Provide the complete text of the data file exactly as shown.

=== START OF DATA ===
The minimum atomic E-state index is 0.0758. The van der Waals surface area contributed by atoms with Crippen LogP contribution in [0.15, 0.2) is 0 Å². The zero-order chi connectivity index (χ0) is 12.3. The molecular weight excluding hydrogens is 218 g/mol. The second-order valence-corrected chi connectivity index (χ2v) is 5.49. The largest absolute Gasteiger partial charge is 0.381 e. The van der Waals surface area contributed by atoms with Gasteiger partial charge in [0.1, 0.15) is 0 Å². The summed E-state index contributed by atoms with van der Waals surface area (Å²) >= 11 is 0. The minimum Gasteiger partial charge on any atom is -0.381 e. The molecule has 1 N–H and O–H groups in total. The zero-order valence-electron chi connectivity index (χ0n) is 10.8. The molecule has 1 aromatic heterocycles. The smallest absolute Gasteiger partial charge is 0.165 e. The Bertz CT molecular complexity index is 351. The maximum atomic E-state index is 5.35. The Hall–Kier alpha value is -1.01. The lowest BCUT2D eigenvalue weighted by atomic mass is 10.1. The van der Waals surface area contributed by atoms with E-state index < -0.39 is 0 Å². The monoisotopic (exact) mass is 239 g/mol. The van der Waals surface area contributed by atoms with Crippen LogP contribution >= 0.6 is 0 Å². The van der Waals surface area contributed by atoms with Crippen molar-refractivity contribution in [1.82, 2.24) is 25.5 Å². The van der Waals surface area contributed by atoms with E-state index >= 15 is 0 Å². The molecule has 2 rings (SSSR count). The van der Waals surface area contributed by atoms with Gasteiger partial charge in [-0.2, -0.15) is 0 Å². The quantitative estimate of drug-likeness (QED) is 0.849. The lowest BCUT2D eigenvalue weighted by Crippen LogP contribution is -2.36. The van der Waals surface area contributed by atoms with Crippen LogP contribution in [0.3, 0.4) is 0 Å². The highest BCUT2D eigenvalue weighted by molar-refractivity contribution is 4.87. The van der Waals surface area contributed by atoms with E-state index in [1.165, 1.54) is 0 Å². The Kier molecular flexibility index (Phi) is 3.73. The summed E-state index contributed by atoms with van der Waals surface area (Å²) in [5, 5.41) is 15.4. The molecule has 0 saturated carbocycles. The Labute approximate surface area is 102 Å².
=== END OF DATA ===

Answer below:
The minimum atomic E-state index is 0.0758. The van der Waals surface area contributed by atoms with Crippen LogP contribution in [0.15, 0.2) is 0 Å². The zero-order chi connectivity index (χ0) is 12.3. The molecular weight excluding hydrogens is 218 g/mol. The second-order valence-corrected chi connectivity index (χ2v) is 5.49. The largest absolute Gasteiger partial charge is 0.381 e. The van der Waals surface area contributed by atoms with Gasteiger partial charge in [0.1, 0.15) is 0 Å². The summed E-state index contributed by atoms with van der Waals surface area (Å²) >= 11 is 0. The minimum Gasteiger partial charge on any atom is -0.381 e. The molecule has 1 N–H and O–H groups in total. The zero-order valence-electron chi connectivity index (χ0n) is 10.8. The molecule has 1 aromatic heterocycles. The smallest absolute Gasteiger partial charge is 0.165 e. The Bertz CT molecular complexity index is 351. The maximum atomic E-state index is 5.35. The Hall–Kier alpha value is -1.01. The lowest BCUT2D eigenvalue weighted by atomic mass is 10.1. The van der Waals surface area contributed by atoms with E-state index < -0.39 is 0 Å². The monoisotopic (exact) mass is 239 g/mol. The van der Waals surface area contributed by atoms with Crippen LogP contribution >= 0.6 is 0 Å². The van der Waals surface area contributed by atoms with Crippen molar-refractivity contribution in [1.82, 2.24) is 25.5 Å². The van der Waals surface area contributed by atoms with E-state index >= 15 is 0 Å². The molecule has 2 rings (SSSR count). The van der Waals surface area contributed by atoms with Gasteiger partial charge in [-0.2, -0.15) is 0 Å². The quantitative estimate of drug-likeness (QED) is 0.849. The lowest BCUT2D eigenvalue weighted by Crippen LogP contribution is -2.36. The van der Waals surface area contributed by atoms with Crippen LogP contribution in [0.3, 0.4) is 0 Å². The highest BCUT2D eigenvalue weighted by molar-refractivity contribution is 4.87. The van der Waals surface area contributed by atoms with E-state index in [1.165, 1.54) is 0 Å². The Kier molecular flexibility index (Phi) is 3.73. The summed E-state index contributed by atoms with van der Waals surface area (Å²) in [5, 5.41) is 15.4. The molecule has 0 saturated carbocycles. The Labute approximate surface area is 102 Å².